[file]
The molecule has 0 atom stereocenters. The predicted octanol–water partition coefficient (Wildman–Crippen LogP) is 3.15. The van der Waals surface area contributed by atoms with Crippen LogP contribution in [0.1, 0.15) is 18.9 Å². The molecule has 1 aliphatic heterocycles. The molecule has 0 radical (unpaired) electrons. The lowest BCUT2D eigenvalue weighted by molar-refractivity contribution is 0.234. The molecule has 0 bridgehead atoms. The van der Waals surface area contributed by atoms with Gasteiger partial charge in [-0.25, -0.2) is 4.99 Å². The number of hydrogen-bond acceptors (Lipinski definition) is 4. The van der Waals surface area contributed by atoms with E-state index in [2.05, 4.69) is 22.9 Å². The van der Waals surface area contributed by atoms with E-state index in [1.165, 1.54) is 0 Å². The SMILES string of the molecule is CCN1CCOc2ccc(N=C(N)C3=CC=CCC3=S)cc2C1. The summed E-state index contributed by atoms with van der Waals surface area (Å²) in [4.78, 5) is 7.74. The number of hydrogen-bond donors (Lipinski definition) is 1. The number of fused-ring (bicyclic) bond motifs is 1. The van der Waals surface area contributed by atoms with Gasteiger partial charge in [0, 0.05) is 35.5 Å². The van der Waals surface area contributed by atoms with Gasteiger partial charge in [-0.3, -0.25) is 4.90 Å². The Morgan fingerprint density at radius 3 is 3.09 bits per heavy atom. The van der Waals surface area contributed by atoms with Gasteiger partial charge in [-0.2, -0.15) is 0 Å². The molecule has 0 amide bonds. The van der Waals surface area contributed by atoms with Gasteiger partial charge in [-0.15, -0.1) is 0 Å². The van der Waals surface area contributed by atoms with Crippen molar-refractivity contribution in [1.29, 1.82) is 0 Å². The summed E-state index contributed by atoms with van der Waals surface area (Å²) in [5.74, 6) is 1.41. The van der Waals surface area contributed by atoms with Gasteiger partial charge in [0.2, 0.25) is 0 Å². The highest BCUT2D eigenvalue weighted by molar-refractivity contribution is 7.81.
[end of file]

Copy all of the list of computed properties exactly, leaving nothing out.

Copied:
The molecule has 0 atom stereocenters. The predicted octanol–water partition coefficient (Wildman–Crippen LogP) is 3.15. The van der Waals surface area contributed by atoms with Crippen LogP contribution in [0.1, 0.15) is 18.9 Å². The molecule has 1 aliphatic heterocycles. The molecule has 0 radical (unpaired) electrons. The lowest BCUT2D eigenvalue weighted by molar-refractivity contribution is 0.234. The molecule has 0 bridgehead atoms. The van der Waals surface area contributed by atoms with Gasteiger partial charge in [-0.25, -0.2) is 4.99 Å². The number of hydrogen-bond acceptors (Lipinski definition) is 4. The van der Waals surface area contributed by atoms with E-state index in [2.05, 4.69) is 22.9 Å². The van der Waals surface area contributed by atoms with E-state index in [1.165, 1.54) is 0 Å². The SMILES string of the molecule is CCN1CCOc2ccc(N=C(N)C3=CC=CCC3=S)cc2C1. The summed E-state index contributed by atoms with van der Waals surface area (Å²) in [4.78, 5) is 7.74. The number of hydrogen-bond donors (Lipinski definition) is 1. The number of fused-ring (bicyclic) bond motifs is 1. The van der Waals surface area contributed by atoms with Gasteiger partial charge in [0, 0.05) is 35.5 Å². The van der Waals surface area contributed by atoms with Gasteiger partial charge in [-0.3, -0.25) is 4.90 Å². The Morgan fingerprint density at radius 3 is 3.09 bits per heavy atom. The van der Waals surface area contributed by atoms with Gasteiger partial charge in [-0.2, -0.15) is 0 Å². The molecule has 0 amide bonds. The van der Waals surface area contributed by atoms with Gasteiger partial charge in [-0.15, -0.1) is 0 Å². The van der Waals surface area contributed by atoms with Crippen molar-refractivity contribution in [1.29, 1.82) is 0 Å². The summed E-state index contributed by atoms with van der Waals surface area (Å²) in [5.74, 6) is 1.41. The van der Waals surface area contributed by atoms with Gasteiger partial charge in [0.2, 0.25) is 0 Å². The highest BCUT2D eigenvalue weighted by molar-refractivity contribution is 7.81.